Paul Harmon

Where is the OMG?  We do have Fred Cummins here, sitting in the audience.  He is the head of the task force at the OMG that does business process types of activities.  We also had Richard Soley as a speaker.,  He's very dynamic and presents the OMG very strongly, but he had a death in the family and was not able to come this time.

Many of the vendors on the floor would identify with the OMG because they are probably implementing one standard or another that the OMG has created.  BPMN, for example, is the Business Process Modeling Notation and it is an OMG effort.  It's created, maintained, and now being revised by the OMG.

The OMG started as a software standards group.  It has generated a number of standards — UML, for example — that are used in the software development area.  It now has at least two new areas of concern, and one of them is the end user.  In the end user area, they have spread out a whole series of standards that are around process.  So, if you're in the process space, in particular, you are very conscious of the standards that the OMG is generating.

Some of them go through the software vendors and become standards in the software community.  Those we see indirectly as conformance among software tools, which makes it easier for companies to choose a tool and later be able to switch, or to have common databases across tools and standard skill sets for the people.  For example, increasingly, at BPTrends when we teach classes we use the core BPMN notation with business people.  It's a high-level notation that's very easy to use with business people.

The OMG has definitely extended itself into the process space.  And in the course of the past three months on the BPTrends website, at least two of our articles have related to some activity or standard that the OMG is doing.  So, I can't imagine them not being active in this conference at any point in the future.  They were a little less visible this time, but you'll see them here again.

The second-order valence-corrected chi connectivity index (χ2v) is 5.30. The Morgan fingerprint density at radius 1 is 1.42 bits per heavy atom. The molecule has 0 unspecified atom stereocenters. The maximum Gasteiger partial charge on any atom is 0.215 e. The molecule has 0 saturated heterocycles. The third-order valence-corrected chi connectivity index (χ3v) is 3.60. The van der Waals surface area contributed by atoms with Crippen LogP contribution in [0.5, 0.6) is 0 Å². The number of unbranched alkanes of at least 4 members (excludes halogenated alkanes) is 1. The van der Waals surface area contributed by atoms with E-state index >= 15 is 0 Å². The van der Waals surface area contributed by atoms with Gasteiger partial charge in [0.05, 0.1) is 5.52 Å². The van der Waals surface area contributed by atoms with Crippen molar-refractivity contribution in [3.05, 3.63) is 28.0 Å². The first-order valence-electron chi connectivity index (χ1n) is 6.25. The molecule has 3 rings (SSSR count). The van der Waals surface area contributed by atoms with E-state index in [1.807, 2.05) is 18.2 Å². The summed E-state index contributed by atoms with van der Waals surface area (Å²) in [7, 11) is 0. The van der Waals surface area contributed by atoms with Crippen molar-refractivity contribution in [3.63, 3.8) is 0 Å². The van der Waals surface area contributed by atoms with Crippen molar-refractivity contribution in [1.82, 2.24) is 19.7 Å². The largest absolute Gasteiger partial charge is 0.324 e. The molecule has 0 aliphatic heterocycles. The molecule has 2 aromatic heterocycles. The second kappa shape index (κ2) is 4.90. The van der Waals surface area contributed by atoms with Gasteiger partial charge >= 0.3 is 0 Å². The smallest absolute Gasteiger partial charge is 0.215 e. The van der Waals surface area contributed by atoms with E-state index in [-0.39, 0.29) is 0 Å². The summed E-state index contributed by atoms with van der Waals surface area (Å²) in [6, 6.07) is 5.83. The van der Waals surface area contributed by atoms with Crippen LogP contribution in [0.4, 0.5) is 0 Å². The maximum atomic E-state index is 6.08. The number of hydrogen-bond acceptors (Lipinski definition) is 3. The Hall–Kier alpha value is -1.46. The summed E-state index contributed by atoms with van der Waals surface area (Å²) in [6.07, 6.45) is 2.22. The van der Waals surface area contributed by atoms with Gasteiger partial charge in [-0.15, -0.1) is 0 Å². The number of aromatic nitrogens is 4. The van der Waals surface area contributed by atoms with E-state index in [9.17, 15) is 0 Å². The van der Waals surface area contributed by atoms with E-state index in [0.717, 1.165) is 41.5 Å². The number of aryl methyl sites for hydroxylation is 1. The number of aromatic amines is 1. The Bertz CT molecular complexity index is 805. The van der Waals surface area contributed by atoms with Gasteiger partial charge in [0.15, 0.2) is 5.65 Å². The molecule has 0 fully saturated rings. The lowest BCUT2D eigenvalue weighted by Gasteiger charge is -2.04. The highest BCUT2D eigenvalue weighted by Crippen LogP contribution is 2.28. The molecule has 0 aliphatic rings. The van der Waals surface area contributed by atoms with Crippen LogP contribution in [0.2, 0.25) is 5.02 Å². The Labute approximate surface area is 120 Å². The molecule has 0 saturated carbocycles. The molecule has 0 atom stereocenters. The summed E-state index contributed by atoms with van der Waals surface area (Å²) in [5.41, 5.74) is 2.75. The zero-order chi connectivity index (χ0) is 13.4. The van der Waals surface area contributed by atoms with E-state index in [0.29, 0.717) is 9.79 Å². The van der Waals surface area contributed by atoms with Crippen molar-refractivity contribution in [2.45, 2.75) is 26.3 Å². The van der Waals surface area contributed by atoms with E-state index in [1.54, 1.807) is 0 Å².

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What specifically are we doing to get into the C-Suite, not only from a BA perspective but also in terms of re-educating the C-Suite on business process and on business rules?
[from the audience]    I also second all the wonderful comments that have been made by others.  This has been a great conference and very mind-blowing ... even this panel.  Now I have even more ideas that I have to think about!
      But, specifically, if you go to the C-Suite[2] and you talk 'business process' they're going to say, "Yeah, yeah, yeah.  We get it." ... whether or not they do.  We know that they don't quite get what a business analyst is or what they do or why
      Kathleen, you mentioned that's one of the things that the IIBA has been trying to do.  However, what specifically are we doing to get into the C-Suite, not only from a BA perspective but also in terms of re-educating the C-Suite on business process and then on business rules?

Kevin Brennan

I'll take a shot at that first. 

Certainly, you can look at Paul and Roger and Gladys and Ron, and they've been trying to educate the business for a very long time.  I think we're finally starting to make some headway in recent years.  This conference is a big part of that — coming together and having that message that's going out through you and going out in a bunch of different directions.  That's all part of what we need to do to get business to understand that they need to start thinking about these things and to begin using these capabilities.